Operation Risk

Operation risk is divided into five categories: Team, Maturity, Governance, Counterparty, and Legal. Let's explore the importance of each category below.


Weight: 25%

Evaluation: The 'Team' aspect of operation risk involves a comprehensive assessment of the individuals behind a protocol. It delves into the background, qualifications, and relevant experience of the founder(s) and key team members. While these aspects may not directly influence the quality of the protocol, they provide crucial insights into the team's capabilities, strategic vision, and commitment to their product.

The review process for the 'Team' category involves a thorough examination of the team's background and experience in the field of blockchain and decentralized finance. Consideration is also given to their level of transparencyβ€”how open they are about their identities, their roles within the organization, and their strategic vision.

Sample Question:

  • Team Background:

    • Who are the Founders and what are their background?

    • Do the Founder and the team have related experience?

Operation Maturity

Weight: 15%

Evaluation: 'Operation Maturity' refers to the protocol's operational track record. It considers factors such as the length of operation and the handling of past incidents. A protocol that has been in operation for a significant period is likely to have undergone more rigorous testing and faced real-world scenarios, offering valuable insights into its resilience and reliability.

The review process for 'Operation Maturity' involves an examination of the protocol's operational history. The length of its operation, its track record in handling incidents, and the lessons learned from these incidents are all scrutinized. While these factors may not directly correlate with the protocol's current quality, they can provide important context for understanding its potential resilience to future challenges and overall operational competence.

Sample Question:

  • Operation History:

    • How long has the protocol been running?

    • Is the protocol battle-tested?

    • Are there any past incidents?


Weight: 25%

Evaluation: In the context of DeFi, 'Governance' refers to the democratic process employed by Decentralized Autonomous Organizations (DAOs) to make decisions about the protocol's direction and rules. These decisions could range from minor changes in parameters to significant system overhauls. DAOs often use native tokens to facilitate this process, granting token holders the right to vote on proposed changes. This model ensures that those who have a stake in the protocol's success are the ones guiding its future.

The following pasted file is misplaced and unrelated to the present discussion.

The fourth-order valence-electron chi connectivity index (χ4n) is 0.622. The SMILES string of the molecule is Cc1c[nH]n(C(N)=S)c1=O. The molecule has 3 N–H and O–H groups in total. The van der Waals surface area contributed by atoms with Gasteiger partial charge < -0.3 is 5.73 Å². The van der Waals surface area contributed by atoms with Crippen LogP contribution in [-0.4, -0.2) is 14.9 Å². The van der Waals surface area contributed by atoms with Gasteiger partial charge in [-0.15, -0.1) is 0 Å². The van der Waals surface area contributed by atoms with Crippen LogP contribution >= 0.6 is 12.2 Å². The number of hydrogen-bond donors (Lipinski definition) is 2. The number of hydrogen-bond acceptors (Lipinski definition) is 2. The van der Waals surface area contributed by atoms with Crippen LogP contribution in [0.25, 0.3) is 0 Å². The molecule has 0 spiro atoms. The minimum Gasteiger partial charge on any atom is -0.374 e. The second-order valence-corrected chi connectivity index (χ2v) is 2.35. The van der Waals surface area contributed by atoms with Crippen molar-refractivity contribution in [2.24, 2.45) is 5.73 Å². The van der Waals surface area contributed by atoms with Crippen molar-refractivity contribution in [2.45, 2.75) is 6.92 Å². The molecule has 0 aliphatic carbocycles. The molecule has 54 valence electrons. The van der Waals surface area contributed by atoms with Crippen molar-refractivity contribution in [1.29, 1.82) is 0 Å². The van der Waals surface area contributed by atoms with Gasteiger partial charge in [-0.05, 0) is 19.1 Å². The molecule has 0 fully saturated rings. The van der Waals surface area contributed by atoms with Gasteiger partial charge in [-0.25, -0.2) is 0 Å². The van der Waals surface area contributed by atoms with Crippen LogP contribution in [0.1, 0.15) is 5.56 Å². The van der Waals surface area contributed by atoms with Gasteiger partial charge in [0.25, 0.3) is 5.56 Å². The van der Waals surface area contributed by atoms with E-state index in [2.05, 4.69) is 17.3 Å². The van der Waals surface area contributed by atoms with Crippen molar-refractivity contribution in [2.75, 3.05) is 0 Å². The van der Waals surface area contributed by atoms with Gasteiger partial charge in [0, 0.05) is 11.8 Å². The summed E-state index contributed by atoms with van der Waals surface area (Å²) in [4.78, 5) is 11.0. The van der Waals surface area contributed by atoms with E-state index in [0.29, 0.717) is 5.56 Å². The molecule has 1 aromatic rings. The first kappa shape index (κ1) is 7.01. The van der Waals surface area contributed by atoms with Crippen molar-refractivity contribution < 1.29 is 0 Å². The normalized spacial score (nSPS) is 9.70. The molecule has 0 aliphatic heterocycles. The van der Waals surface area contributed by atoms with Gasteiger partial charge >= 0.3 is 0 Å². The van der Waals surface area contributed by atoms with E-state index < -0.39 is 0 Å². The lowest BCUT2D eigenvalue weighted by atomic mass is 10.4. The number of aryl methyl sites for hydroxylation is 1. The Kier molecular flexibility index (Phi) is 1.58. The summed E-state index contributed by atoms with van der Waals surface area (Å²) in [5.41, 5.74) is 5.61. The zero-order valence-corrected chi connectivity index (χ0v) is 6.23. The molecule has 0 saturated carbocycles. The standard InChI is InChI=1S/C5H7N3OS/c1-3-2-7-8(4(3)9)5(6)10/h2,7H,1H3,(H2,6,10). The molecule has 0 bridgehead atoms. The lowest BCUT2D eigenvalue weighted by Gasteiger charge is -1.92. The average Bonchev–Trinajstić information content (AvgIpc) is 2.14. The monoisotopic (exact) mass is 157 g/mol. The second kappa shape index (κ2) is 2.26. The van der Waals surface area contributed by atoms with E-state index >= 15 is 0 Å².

The evaluation of 'Governance' focuses on the structure and efficacy of a protocol's decision-making system. This includes assessing the level of decentralization in decision-making, the size and engagement level of the community, and the extent of their participation in voting. A robust governance structure should promote a high degree of decentralization and active community involvement, ensuring that decisions are made by those most invested in the protocol's success.

Sample Question:

  • Community:

    • Is the community sizable?

    • Is the community actively involved in decision making?

    • Is the governance right sufficiently decentralized?


Weight: 15%

Evaluation: 'Counterparty Risk' here refers to the potential risk stemming from reliance on other protocols or platforms in a protocol's operation. Essentially, it's the risk that a counterparty in a transaction or operation fails to meet their obligations. For instance, a protocol built on top of another protocol may face issues if the underlying protocol suffers from a security breach or operational failure.

Reviewing 'Counterparty Risk' involves examining the protocol's dependencies and interconnections within the larger DeFi ecosystem. It includes assessing the stability and security measures of any underlying protocols or platforms the protocol relies on. Additionally, the review considers the protocol's contingency plans in case of failures in these dependencies. This comprehensive evaluation ensures that users are aware of any potential risks posed by third-party platforms, facilitating informed decision-making.

Sample Question:

  • Protocol reliance:

    • How likely is the protocol going to suffer loss due to partners failure?

Weight: 20%

Evaluation: 'Legal/Regulatory Risk' here refers to the potential for protocols to face legal consequences or regulatory actions. This could stem from non-compliance with various jurisdictional laws or regulatory standards, or due to the evolving nature of regulations in the digital asset space. For instance, a protocol could be subject to sanctions, enforcement actions, or legal challenges from regulatory authorities or law enforcement agencies.

Reviewing 'Legal/Regulatory Risk' requires an analysis of the protocol's compliance measures and its preparedness for potential legal or regulatory changes. It considers the protocol's efforts to comply with relevant jurisdictional laws and whether it has mechanisms to adapt to evolving regulations. This helps users to understand the legal and regulatory landscape of the protocol, enabling them to gauge the associated risks effectively.

Sample Question:

  • Legal Compliance and Potential Risks:

    • Is the protocol involved in any lawsuit?

    • Does the protocol operates in an area at high risk of legal enforcement?

    • Does the protocol native token have a higher risk of being alleged to be a security under US law compared to other tokens?

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